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Recorder Man's Drum Micing (suggestions for Overheads)

Discussion in 'Room & Overhead' started by jdier, Jun 20, 2003.

  1. jdier

    jdier Active Member

    Some here may remember the older thread where Recorderman described the way he liked to mic drums.
    (Dead Link Removed)

    I am curious if anyone would be willing to chime in with some thoughts, ideas, suggestions about overheads to be used if following Recordermans suggestions.

    First off, I have done it already with Beta57's and had some good luck, but I really need to use my 57's elsewhere...

    So I wanted to get some new mics. In my reading on the site it seems many are fans of the 012's and the 603's but I get the impression that people suggesting them are close micing the entire kit and using the overheads just for cymbals.

    I would like mics that will be able to pick up a significant amount of snare and toms and also get some kick (from overhead.)

    It seem like the prefect mic would be a pair of AKG 451Bs. I am curious if these are a good choice FOR THIS APPLICATION. I am also curious if there are other good choices that might not break the bank when buying a pair.

    Maybe I should just go out and buy another pair of 57's or Beta 57's...

    Thoughts on a set of matched Rodes, the new Studio Projects pair, C1000's?

    Any ideas or thoughts would be much appreciated. Please keep in mind that this is not for the traditional overhead application for picking up cymbals... I want to get as much of the kit as possible from overhead.

    The only other application that I ~might~ use them for is acoustic guitar or grand piano... but these applications are not the driving factor in my decision.

    Thanks in advance.

    Jim
     
  2. heinz

    heinz Guest

    I have been using Studio Projects C3's with Recorderman's technique (which I found very inspiring btw, the sound is great). I've been liking them very much in the space I'm working in. Here is a pic of the setup.

    I doubt you'll get significant kick sounds from any overhead pair unless you stick them in front of the bass drum.
     
  3. jdier

    jdier Active Member

    This weekend I am going to try using my two B1's like that.

    Your set up is sweet. Any recordings posted anywhere?

    For the kick, I know I will need extra support, and I will get it from my beta52. I am with you on that. I just did not want people to suggest classic cymbal mics.

    Thanks,

    Jim
     
  4. RecorderMan

    RecorderMan Distinguished Member

    a CAVEAT from me.....

    ...This "technique" was/is (hopefully obviously) only one of dozens of ways to mic overheads. The mics you use, the song, arrangement, kit, drummer's style all play significant roles in determinig how you record. Sometimes they need to be out front, high, low, wide spaced pair, mono, etc. Several adjustments may be necessary to achieve the proper ballance.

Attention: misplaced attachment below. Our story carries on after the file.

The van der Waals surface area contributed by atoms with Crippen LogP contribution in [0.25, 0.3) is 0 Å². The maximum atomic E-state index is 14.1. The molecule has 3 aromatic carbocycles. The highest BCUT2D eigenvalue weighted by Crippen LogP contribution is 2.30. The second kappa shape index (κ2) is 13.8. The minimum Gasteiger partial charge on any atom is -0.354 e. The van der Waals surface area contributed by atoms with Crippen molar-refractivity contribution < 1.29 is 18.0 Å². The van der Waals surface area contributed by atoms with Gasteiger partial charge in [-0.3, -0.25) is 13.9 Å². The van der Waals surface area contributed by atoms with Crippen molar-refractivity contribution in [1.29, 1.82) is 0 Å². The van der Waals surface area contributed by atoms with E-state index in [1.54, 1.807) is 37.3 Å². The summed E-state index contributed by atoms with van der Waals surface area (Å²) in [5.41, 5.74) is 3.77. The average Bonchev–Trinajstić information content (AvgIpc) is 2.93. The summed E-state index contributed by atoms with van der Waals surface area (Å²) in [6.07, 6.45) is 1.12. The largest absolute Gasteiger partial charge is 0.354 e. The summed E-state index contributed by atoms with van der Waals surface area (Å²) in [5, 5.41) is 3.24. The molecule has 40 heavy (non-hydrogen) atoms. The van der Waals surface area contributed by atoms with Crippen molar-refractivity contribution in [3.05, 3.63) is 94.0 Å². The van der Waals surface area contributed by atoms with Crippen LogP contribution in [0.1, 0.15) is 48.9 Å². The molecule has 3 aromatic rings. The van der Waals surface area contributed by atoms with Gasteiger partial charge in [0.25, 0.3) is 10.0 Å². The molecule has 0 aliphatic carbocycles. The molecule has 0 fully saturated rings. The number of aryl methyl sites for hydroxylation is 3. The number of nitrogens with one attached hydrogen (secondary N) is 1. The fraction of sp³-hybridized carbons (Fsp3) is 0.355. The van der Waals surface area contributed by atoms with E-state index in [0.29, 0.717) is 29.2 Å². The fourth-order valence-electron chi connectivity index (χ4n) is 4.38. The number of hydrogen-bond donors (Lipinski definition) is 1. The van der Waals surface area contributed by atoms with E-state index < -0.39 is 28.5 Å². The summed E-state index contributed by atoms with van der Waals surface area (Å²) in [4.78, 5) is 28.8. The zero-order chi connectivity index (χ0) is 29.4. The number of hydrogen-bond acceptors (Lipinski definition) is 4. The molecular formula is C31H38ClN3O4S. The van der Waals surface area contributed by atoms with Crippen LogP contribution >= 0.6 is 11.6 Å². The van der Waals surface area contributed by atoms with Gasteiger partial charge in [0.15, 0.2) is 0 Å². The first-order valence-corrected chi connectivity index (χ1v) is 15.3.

I myself am always striving to hear a balanced image (toms in the proper stereo demension, kick and snare near center, balance between drums nad cymbals, ect.).
    I love using Royer 121 on overheads, but being figure eight they increase the difficulty in acheiving that magic stereo imgage...of course going for mono solves this...and not being a slave to symmetry (as I am) helps also.
    Experiment,experiment,experiment.
    Those of you doing your own music are ahead of the game in that you have the final sya and can experiment more freely. Those of us that are usually capturing performances for someone else are usually under the axe of covering all bases....the main reason for over micing a kit. The big ambient "Bonham" sound the producer likes when we're tracking may ba a problem for him and the mixer later whwn they're trying to change the overall character to the drums, after overdubbing a gazzilion parts that we never thought of let alone heard when actually tracking.

    That said....in answer to a previous querry...AKG451 do work well in this app. Their focused, bright and small (can be place easily).
     
  5. heinz

    heinz Guest

    Thanks Mr. Recorderman for the great tips, I've been reading the board for quite a while and have learned an incredible amount from you and others here. I of course have the advantage of a stationary setup for my own compositions, and have been moving mics around my kit for a few months... this low/high technique has yielded the best sound so far on this kit in my room.

    Thank you Jim. Lots of recording but nothing released yet using this rig. There's older stuff on my website, but I have been studying recording techniques and writing material for the last year. This will hopefully yield something soon, but meanwhile I am enjoying delving into the minutia of drum micing.
     
  6. jdier

    jdier Active Member

    Recorderman,

    What are your thoughts on LD vs SD mics for the overheads in the configuration we have been discussing. What are he advantages/disadvantages of each?

    Jim
     
  7. Rod Gervais

    Rod Gervais Active Member

    MY band records each practice once in order to maintain baseline for our work.......

    We've been using a single AKG C1000S - although we do have a pair - and it picks up everything - and i do mean everything - in the room.

    The drums are clean and crisp - good sound from cymbals to bass drum - killer snare sound. It amazes me how it picks up the bass drum. The mic is 8' in the air - roughly 4' in front of and about 2' off center of my kit. The high hat is also very prominent.

    I'm going to pick up another pair and try just a 2 mic setup as an experiment for the drums alone.

    But i gotta tell you - seeing as i've seen the pair advertised for $299 - i believe this is one heck of a buy for mics of this quality.

    Happy Hunting

    Rod